“I let the patients figure it out and make the choices themselves”

I know that there remain equally disturbing levels of ignorance, and antiquated and blinkered thinking, in certain sectors of the natural medicine world. There are, sadly, still some absolute quacks out there, whose practices and attitudes are ego-driven, unkind, and negligent.

How do we integrate the best of biomedicine, with powerful and effective healing arts and sciences?

Do leave a comment.

This is important.

To see how the ‘big guns’ in cancer treatment and research are including Complementary therapies in their care of people touched by cancer, follow the links listed below.

If you are living with cancer, or love someone who is, consider asking the oncologists involved, why Australians don’t receive the levels of care available at these centres.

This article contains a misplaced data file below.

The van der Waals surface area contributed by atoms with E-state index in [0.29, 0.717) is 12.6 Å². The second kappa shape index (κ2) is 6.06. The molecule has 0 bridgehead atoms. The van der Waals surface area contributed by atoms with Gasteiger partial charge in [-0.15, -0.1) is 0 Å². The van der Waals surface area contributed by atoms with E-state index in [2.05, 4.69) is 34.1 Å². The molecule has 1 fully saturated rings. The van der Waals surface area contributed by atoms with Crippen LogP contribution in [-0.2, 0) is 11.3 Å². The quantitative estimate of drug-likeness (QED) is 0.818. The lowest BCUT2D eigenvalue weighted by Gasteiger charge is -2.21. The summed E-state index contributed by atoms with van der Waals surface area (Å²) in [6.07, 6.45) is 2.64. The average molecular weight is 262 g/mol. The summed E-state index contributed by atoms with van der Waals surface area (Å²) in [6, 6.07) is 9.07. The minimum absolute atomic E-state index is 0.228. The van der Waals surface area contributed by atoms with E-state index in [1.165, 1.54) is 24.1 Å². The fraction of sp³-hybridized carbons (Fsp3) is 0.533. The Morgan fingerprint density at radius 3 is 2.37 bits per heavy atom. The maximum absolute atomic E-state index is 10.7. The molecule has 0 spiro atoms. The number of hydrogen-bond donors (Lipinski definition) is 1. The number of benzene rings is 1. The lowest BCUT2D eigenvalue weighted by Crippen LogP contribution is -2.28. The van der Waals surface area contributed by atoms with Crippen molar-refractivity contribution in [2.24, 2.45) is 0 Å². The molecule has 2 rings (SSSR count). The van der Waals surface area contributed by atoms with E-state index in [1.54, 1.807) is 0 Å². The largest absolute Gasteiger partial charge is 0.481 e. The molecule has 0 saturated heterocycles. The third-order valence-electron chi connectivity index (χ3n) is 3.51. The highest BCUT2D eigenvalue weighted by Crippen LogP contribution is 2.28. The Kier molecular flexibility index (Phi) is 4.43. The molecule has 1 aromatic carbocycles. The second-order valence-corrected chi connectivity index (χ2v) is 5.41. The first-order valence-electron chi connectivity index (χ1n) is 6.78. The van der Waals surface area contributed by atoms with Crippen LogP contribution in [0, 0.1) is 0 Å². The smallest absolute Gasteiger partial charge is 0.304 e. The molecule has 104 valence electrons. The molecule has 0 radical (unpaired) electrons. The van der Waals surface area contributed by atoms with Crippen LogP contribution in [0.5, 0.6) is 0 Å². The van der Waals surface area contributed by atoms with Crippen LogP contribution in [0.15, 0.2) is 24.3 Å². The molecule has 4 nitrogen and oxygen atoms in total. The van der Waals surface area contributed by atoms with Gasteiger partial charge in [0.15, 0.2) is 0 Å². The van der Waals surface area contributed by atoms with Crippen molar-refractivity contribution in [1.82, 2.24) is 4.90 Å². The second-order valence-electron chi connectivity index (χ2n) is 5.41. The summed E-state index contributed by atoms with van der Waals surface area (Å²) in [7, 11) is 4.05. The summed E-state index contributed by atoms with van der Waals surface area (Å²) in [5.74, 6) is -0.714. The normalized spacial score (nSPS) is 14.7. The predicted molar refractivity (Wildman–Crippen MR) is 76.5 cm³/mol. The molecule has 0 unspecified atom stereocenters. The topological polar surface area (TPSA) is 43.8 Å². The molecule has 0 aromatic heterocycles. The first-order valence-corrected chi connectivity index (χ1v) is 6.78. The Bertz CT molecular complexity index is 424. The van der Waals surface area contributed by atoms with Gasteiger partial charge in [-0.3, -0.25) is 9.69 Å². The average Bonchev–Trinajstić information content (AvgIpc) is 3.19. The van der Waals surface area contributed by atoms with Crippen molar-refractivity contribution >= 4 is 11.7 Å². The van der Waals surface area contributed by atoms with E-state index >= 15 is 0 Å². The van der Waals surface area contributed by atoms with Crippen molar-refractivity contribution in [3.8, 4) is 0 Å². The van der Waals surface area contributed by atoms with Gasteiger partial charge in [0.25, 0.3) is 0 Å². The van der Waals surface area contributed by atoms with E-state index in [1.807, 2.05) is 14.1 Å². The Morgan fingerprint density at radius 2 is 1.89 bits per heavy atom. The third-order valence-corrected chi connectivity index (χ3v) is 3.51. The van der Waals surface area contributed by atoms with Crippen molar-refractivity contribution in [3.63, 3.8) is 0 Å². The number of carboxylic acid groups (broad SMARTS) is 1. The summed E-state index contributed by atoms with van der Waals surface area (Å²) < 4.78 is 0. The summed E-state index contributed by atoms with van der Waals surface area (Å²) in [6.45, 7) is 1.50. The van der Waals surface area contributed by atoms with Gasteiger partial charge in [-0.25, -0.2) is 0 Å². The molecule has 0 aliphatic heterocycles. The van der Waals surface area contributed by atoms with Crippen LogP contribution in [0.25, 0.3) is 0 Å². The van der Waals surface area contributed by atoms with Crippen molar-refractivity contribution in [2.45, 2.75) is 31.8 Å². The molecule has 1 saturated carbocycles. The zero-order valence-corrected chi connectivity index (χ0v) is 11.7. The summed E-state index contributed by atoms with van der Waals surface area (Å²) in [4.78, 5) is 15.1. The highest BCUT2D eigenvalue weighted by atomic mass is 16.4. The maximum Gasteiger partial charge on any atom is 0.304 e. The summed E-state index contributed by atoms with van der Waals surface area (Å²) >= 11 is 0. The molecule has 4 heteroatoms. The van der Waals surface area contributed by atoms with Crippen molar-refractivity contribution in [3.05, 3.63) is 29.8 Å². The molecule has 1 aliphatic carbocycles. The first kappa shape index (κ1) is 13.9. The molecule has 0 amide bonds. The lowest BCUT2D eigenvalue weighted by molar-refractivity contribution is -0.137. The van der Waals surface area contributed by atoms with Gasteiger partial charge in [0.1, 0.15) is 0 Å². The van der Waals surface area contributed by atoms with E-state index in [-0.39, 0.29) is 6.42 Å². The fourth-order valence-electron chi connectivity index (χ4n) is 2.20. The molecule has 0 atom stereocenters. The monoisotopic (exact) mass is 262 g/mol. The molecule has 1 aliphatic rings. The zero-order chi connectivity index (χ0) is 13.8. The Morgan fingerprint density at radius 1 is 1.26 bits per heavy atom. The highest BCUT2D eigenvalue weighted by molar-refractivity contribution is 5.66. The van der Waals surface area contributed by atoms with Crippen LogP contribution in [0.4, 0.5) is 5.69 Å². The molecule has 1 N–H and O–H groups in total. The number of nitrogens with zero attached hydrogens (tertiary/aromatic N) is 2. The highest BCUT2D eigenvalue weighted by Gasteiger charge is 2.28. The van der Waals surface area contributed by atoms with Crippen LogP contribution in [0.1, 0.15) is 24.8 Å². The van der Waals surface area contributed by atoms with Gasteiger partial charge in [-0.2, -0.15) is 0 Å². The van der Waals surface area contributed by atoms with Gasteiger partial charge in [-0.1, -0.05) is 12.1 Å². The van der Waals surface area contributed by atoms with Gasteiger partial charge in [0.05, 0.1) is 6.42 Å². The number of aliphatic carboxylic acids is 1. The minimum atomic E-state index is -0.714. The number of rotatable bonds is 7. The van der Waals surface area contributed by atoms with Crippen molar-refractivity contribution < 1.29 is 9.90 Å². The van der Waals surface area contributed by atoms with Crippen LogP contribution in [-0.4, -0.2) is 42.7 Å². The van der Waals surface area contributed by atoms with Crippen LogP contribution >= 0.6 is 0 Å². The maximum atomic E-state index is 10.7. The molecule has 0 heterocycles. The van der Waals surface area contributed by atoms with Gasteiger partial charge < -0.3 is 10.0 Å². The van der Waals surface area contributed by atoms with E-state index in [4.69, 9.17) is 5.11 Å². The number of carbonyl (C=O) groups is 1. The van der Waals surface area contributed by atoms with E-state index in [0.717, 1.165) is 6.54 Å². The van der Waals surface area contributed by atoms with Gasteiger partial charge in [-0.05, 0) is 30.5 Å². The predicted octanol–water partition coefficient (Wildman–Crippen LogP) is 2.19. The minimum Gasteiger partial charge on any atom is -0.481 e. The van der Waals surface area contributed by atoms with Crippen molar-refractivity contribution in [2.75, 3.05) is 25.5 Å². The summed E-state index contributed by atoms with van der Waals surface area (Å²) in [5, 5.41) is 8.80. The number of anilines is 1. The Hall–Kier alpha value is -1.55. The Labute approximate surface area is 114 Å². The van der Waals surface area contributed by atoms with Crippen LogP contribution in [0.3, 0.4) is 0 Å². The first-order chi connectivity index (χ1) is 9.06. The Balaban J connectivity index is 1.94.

Place…of Wellness MDAnderson Cancer Center, Houston, Texas

Integrative Medicine Memorial Sloan-Kettering Cancer Center, New York

Complementary Therapy Programs & Support Groups Alta Bates Summit Medical Center, California

Zakim Center for Integrative Therapies, Dana-Farber Cancer Institute, Boston

Cautions and care

These pages are for information purposes only, and are not a substitute for the correct care and attention of appropriately qualified and experienced health care professionals. If you have a concern about your emotional or physical health, seek the advice of your preferred health practitioner.

© Unless stated otherwise, all images and content here are the property of Margi Macdonald.